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I ask myself which parts are the most likely to break? The problem is I don't know. Also, maybe some wire, zipties and scotch tape as they are all fairly light and could allow you to rig something up good enough to get home in the event of a minor failure.
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Old 2013-08-13, 12:08 AM   #9
Killian
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I have a bag on the back of my 36er that carries all of my tools. I never take it off, so I've always got this stuff with me. Inside it's got:

Small hand pump
Spare 2 oz. bottle of Stans
Some patches
Small band aids
A pedal wrench
Folding allen wrench set
10 mm wrench
Spoke Key
Zip ties
And then usually a baggie with my wallet, cell phone, and keys in it.

I plan to start commuting to work in the next couple of weeks, and will go from my current 2-3 liter hydro pack set up to a water bottle or dual water bottle set up since I'll only be riding ~8 miles a day.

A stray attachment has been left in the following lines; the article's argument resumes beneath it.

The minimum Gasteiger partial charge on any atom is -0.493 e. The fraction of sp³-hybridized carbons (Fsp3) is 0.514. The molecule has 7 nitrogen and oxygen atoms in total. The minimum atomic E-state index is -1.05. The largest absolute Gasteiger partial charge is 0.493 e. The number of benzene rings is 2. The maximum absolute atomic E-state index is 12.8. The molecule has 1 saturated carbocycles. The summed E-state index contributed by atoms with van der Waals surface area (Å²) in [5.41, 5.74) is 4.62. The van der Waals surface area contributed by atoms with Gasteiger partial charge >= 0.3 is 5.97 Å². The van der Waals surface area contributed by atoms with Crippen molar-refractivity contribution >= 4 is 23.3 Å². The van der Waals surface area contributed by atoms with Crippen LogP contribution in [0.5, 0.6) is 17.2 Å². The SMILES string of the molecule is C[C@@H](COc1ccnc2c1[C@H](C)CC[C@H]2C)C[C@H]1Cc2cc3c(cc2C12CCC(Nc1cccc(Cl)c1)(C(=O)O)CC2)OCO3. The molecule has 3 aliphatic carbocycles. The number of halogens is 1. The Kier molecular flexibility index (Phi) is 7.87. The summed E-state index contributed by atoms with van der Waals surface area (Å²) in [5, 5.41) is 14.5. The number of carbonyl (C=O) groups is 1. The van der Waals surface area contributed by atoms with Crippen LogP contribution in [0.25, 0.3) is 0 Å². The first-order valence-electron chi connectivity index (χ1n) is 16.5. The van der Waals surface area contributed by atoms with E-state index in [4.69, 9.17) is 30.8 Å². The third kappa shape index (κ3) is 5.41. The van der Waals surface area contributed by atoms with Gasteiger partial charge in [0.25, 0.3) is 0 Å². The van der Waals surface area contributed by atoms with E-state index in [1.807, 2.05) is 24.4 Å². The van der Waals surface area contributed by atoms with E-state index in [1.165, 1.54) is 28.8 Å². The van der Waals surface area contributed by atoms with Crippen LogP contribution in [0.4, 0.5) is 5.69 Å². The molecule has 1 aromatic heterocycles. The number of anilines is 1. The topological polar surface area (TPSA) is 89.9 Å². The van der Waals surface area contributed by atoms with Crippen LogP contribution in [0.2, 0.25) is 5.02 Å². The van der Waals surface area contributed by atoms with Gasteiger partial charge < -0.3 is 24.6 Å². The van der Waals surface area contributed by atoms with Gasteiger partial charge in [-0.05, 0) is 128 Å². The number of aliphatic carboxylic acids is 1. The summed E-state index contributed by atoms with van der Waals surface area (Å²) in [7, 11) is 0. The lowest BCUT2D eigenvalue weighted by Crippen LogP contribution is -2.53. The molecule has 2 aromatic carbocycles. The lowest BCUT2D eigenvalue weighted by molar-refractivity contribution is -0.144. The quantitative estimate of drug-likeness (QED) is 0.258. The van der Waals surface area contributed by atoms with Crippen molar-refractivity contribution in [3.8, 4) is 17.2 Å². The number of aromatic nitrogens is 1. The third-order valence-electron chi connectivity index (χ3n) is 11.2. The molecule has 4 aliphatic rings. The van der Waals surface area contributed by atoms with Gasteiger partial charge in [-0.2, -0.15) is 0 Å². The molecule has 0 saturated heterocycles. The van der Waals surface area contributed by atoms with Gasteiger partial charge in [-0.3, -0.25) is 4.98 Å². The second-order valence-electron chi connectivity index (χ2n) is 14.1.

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Old 2013-08-13, 06:14 AM   #10
johnfoss
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More than 1 litre of water. Isn't it hot there? It gets pretty hot here! And a bit of food.

I always ride with a little pump, though there's no way I'm likely to be able to fix a flat on my 36". It's reeeely hard to get the tire off the rim, even with decent tire levers! It gets used more for other rides, or other riders along the trail.

I also recommend a camera, if you're into such things.
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Old 2013-08-13, 04:06 PM   #11
Nurse Ben
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I keep my back pack stocked year round, not much changes except for water level, extra clothes, and extra food. I have a basic first aid kit, E blanket, tools, a few spare parts, sometimes a tube, a camera on and off, an E light.